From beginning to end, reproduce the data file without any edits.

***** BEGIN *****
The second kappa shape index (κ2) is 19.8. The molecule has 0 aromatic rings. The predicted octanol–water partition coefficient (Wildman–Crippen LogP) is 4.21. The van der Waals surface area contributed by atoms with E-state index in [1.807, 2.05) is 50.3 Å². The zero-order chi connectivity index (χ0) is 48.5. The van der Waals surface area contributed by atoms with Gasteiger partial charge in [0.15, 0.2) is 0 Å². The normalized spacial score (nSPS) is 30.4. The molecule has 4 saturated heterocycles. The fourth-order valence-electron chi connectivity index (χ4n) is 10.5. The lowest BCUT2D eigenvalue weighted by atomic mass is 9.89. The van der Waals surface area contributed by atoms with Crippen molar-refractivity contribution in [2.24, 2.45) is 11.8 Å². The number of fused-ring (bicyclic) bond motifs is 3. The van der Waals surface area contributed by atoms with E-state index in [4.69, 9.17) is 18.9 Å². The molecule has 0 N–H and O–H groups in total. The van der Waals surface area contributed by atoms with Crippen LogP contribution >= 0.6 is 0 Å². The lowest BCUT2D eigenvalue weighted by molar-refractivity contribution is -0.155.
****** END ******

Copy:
The second kappa shape index (κ2) is 19.8. The molecule has 0 aromatic rings. The predicted octanol–water partition coefficient (Wildman–Crippen LogP) is 4.21. The van der Waals surface area contributed by atoms with E-state index in [1.807, 2.05) is 50.3 Å². The zero-order chi connectivity index (χ0) is 48.5. The van der Waals surface area contributed by atoms with Gasteiger partial charge in [0.15, 0.2) is 0 Å². The normalized spacial score (nSPS) is 30.4. The molecule has 4 saturated heterocycles. The fourth-order valence-electron chi connectivity index (χ4n) is 10.5. The lowest BCUT2D eigenvalue weighted by atomic mass is 9.89. The van der Waals surface area contributed by atoms with Crippen molar-refractivity contribution in [2.24, 2.45) is 11.8 Å². The number of fused-ring (bicyclic) bond motifs is 3. The van der Waals surface area contributed by atoms with E-state index in [4.69, 9.17) is 18.9 Å². The molecule has 0 N–H and O–H groups in total. The van der Waals surface area contributed by atoms with Crippen LogP contribution >= 0.6 is 0 Å². The lowest BCUT2D eigenvalue weighted by molar-refractivity contribution is -0.155.